Thursday, December 22, 2016

Hypoallergenic Apple Pie


     Besides the multiple allergens in most pie crust (wheat, shortening made of corn and soy), commercial fruit fillings for pie are generally thickened with cornstarch and/or wheat flour. If corn and wheat are both a problem at your house, it may be time to learn to make pie. 

     Apples vary quite a lot in terms of their sweetness, tartness, juiciness and tendency to soften up when cooked. Adjusting your recipe to the apples at hand can be tricky; I think it's easier to always use the same variety and tweak your recipe until you get it just the way you like it. I use Yellow Delicious apples because they soften up nicely but don't release a huge amount of juice. I don't like the filling to be really wet: for one thing, it can sog up the bottom crust.  
     1/2 c. sugar (See Sugar in the Glossary)
     2-3 T. tapioca starch
     1/4 tsp. salt (See Salt in the Glossary)
     1/2 tsp. cinnamon (See Spices in the Glossary)
     ripe Yellow Delicious apples (enough to produce 5-6 cups of apple slices 
          (See Produce in the Glossary)
     (optional) sprinkle of freshly squeezed lemon juice (See Juice in the 

     Preheat your oven to 425 degrees.

     In a medium bowl, stir the sugar, tapioca starch, salt and cinnamon together; set aside.  Wash, quarter, and peel some apples.  (The point to peeling is to remove any corn-, soy- or dairy-containing wax on the surface or any trace of mold or yeast growing on the outside of the apple. If you aren't allergic to any of these things, you can skip this part.) 

Ready for a top crust or some crumble

     Remove every bit of the core from each quarter, and slice it into ~1/3-inch slices. When you have 5-6 cups of apple slices, toss them with the sugar mixture. 

     Distribute the apples evenly in a pie plate (with or without a bottom crust). Sprinkle with a little lemon juice if you want.

Remember that you can totally skip
the part about making pie crust. Put
some crumble on top of apple pie
filling and start baking.

     Top with either a top crust or one recipe of crumble and  bake at 425 for 15 minutes. Turn the oven down to 350 degrees and bake for another 45-55 minutes, until the crust and/or crumble are lightly browned.

Monday, December 12, 2016

Dairy-Free, Gluten-Free Creamy Asparagus Soup

Creamy asparagus soup garnished with bacon and mild red pepper

     The thick "creaminess" of this soup comes from the rice (or potato). One advantage of not using a dairy product (besides not setting off a dairy allergy) is that you can add a whole new flavor dimension with a squirt of lemon juice— without having to worry that your soup will curdle.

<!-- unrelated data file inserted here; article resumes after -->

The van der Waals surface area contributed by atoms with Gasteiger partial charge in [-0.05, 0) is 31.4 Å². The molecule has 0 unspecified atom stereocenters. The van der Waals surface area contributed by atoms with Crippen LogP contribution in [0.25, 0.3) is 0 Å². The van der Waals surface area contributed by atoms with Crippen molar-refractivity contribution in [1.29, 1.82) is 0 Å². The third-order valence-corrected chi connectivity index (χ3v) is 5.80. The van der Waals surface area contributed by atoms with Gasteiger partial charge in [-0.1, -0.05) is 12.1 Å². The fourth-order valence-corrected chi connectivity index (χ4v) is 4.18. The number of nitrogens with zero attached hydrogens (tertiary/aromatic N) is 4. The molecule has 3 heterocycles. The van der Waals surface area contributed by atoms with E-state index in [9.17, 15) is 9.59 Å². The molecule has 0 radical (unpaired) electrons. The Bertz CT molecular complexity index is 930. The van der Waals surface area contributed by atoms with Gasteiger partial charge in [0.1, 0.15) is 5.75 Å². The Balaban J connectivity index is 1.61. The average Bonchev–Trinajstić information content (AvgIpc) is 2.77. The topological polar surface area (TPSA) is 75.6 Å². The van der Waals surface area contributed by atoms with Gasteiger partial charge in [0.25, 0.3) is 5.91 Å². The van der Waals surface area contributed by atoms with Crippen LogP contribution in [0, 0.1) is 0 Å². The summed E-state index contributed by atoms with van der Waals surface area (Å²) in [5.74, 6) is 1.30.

2 Tb. oil (See Oil in the Glossary)
     1 chopped onion
     1 pound washed, trimmed* asparagus (~2 bundles)
     6 c. chicken broth (See Broth in the Glossary)
     salt (See Salt in the Glossary)
     black pepper (See Spices in the Glossary)
     1/2 c. rice 
(See Rice in the Glossary) or one potato, cut up

     Saute the onion in the oil on medium heat with a good sprinkle of salt just until the onion is translucent; do not brown. Add the asparagus, the chicken broth and a sprinkle of black pepper. Bring to a boil, add the rice (or potato), and simmer until the rice is thoroughly cooked (20-30 min). Puree in a blender.  Put through a strainer if necessary. Adjust salt to taste.

     Garnish with chopped crispy bacon (see Bacon on this page), chopped dill leaves, crushed red pepper flakes or lemon wedges if you like.

*You want to trim off all the hard, woody part at the base of the asparagus spear: otherwise, your soup is likely to end up with lumps in it.

Saturday, December 3, 2016

Pasta with Olive Oil, Garlic and Herbs

     Have you ever suffered from jealousy in an Italian restaurant while your friends happily dunked fresh, warm bread into garlicky olive oil and snarfed it down—as you realized your food wouldn't arrive until they got done? @#$%^ allergies to wheat and yeast!  This classic Italian dish is the best revenge I know of: make it for yourself and don't share it with anyone who doesn't have food allergies. This dish has no hidden allergens: if you're not allergic to rice, garlic or olives, it should be fine. Note that you can change the character of the dish substantially by varying what herbs you include and their proportions.

Olive oil with garlic and herbs on Tinky√°da white rice spaghetti

     1 lb. spaghetti, fettuccini or other pasta (See Pasta in the Glossary)
     1/2 c. olive oil (See Oil in the Glossary)
     6 garlic cloves, minced
     1/2 c. gently packed fresh Italian parsley leaves (stripped off their 
          stems and washed) (See Produce in the Glossary)
     1/4 c. gently packed fresh basil leaves (stripped off their stems and 
     1 Tb. gently packed fresh thyme leaves (stripped off their stems and 
     1 Tb. gently packed fresh rosemary leaves (stripped off their stems and 
     1 tsp. black pepper (See Spices in the Glossary)
     (optional) 1/2 tsp. red pepper flakes (See Spices in the Glossary)

     Bring a large potful of well salted water to a boil and cook the pasta just until al dente. Drain. Meanwhile, chop the herbs fairly small. Gently heat the olive oil in a small pot and add the chopped herbs and garlic. Saute gently just until the herbs are wilted and the garlic is soft and translucent. Stir in the pepper flakes and black pepper.
     Toss the pasta with the olive oil mixture.